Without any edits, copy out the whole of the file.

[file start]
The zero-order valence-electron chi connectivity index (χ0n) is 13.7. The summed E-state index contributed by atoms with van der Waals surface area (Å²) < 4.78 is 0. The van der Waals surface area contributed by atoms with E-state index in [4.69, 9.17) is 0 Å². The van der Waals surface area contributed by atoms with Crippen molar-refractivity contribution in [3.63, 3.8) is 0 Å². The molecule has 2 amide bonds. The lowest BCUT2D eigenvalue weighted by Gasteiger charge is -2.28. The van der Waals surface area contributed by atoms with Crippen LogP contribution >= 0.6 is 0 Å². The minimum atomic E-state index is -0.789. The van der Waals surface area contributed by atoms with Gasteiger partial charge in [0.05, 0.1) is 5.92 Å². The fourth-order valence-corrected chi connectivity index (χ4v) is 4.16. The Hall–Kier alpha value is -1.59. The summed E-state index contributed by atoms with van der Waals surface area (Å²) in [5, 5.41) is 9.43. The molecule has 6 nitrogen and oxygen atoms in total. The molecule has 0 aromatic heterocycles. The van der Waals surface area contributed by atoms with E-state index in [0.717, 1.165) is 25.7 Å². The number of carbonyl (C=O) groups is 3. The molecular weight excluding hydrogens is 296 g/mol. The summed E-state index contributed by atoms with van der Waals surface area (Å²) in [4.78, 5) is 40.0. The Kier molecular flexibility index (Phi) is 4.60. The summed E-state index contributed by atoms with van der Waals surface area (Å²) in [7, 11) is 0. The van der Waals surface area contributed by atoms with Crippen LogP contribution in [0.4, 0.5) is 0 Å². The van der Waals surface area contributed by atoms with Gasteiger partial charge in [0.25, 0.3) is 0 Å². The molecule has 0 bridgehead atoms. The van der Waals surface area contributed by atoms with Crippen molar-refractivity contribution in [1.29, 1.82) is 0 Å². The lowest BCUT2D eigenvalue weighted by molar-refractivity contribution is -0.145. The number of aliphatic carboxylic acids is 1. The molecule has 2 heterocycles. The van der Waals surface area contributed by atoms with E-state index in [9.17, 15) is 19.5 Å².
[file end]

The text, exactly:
The zero-order valence-electron chi connectivity index (χ0n) is 13.7. The summed E-state index contributed by atoms with van der Waals surface area (Å²) < 4.78 is 0. The van der Waals surface area contributed by atoms with E-state index in [4.69, 9.17) is 0 Å². The van der Waals surface area contributed by atoms with Crippen molar-refractivity contribution in [3.63, 3.8) is 0 Å². The molecule has 2 amide bonds. The lowest BCUT2D eigenvalue weighted by Gasteiger charge is -2.28. The van der Waals surface area contributed by atoms with Crippen LogP contribution >= 0.6 is 0 Å². The minimum atomic E-state index is -0.789. The van der Waals surface area contributed by atoms with Gasteiger partial charge in [0.05, 0.1) is 5.92 Å². The fourth-order valence-corrected chi connectivity index (χ4v) is 4.16. The Hall–Kier alpha value is -1.59. The summed E-state index contributed by atoms with van der Waals surface area (Å²) in [5, 5.41) is 9.43. The molecule has 6 nitrogen and oxygen atoms in total. The molecule has 0 aromatic heterocycles. The van der Waals surface area contributed by atoms with E-state index in [0.717, 1.165) is 25.7 Å². The number of carbonyl (C=O) groups is 3. The molecular weight excluding hydrogens is 296 g/mol. The summed E-state index contributed by atoms with van der Waals surface area (Å²) in [4.78, 5) is 40.0. The Kier molecular flexibility index (Phi) is 4.60. The summed E-state index contributed by atoms with van der Waals surface area (Å²) in [7, 11) is 0. The van der Waals surface area contributed by atoms with Crippen LogP contribution in [0.4, 0.5) is 0 Å². The van der Waals surface area contributed by atoms with Gasteiger partial charge in [0.25, 0.3) is 0 Å². The molecule has 0 bridgehead atoms. The van der Waals surface area contributed by atoms with Crippen molar-refractivity contribution in [1.29, 1.82) is 0 Å². The lowest BCUT2D eigenvalue weighted by molar-refractivity contribution is -0.145. The number of aliphatic carboxylic acids is 1. The molecule has 2 heterocycles. The van der Waals surface area contributed by atoms with E-state index in [9.17, 15) is 19.5 Å².